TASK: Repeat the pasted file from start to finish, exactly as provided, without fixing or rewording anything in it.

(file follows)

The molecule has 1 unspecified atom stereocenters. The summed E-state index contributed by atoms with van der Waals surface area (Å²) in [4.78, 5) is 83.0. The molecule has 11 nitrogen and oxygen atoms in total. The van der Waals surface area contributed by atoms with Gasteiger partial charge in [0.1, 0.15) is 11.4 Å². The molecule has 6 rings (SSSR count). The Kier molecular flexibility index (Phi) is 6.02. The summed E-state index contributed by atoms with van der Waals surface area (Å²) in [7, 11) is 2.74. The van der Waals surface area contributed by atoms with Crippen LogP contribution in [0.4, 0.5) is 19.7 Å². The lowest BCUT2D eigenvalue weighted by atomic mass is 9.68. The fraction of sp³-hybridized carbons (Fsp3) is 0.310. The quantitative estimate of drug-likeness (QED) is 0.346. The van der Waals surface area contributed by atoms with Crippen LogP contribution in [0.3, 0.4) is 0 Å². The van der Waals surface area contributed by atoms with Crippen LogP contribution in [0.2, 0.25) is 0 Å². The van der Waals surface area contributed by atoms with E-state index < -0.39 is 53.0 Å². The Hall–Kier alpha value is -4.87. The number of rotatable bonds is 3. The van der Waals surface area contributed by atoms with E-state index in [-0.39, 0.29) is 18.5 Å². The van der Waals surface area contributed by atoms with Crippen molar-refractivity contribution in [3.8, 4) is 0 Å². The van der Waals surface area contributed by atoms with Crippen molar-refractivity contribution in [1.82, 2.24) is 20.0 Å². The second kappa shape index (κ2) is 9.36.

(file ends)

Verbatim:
The molecule has 1 unspecified atom stereocenters. The summed E-state index contributed by atoms with van der Waals surface area (Å²) in [4.78, 5) is 83.0. The molecule has 11 nitrogen and oxygen atoms in total. The van der Waals surface area contributed by atoms with Gasteiger partial charge in [0.1, 0.15) is 11.4 Å². The molecule has 6 rings (SSSR count). The Kier molecular flexibility index (Phi) is 6.02. The summed E-state index contributed by atoms with van der Waals surface area (Å²) in [7, 11) is 2.74. The van der Waals surface area contributed by atoms with Crippen LogP contribution in [0.4, 0.5) is 19.7 Å². The lowest BCUT2D eigenvalue weighted by atomic mass is 9.68. The fraction of sp³-hybridized carbons (Fsp3) is 0.310. The quantitative estimate of drug-likeness (QED) is 0.346. The van der Waals surface area contributed by atoms with Crippen LogP contribution in [0.3, 0.4) is 0 Å². The van der Waals surface area contributed by atoms with Crippen LogP contribution in [0.2, 0.25) is 0 Å². The van der Waals surface area contributed by atoms with E-state index < -0.39 is 53.0 Å². The Hall–Kier alpha value is -4.87. The number of rotatable bonds is 3. The van der Waals surface area contributed by atoms with E-state index in [-0.39, 0.29) is 18.5 Å². The van der Waals surface area contributed by atoms with Crippen molar-refractivity contribution in [3.8, 4) is 0 Å². The van der Waals surface area contributed by atoms with Crippen molar-refractivity contribution in [1.82, 2.24) is 20.0 Å². The second kappa shape index (κ2) is 9.36.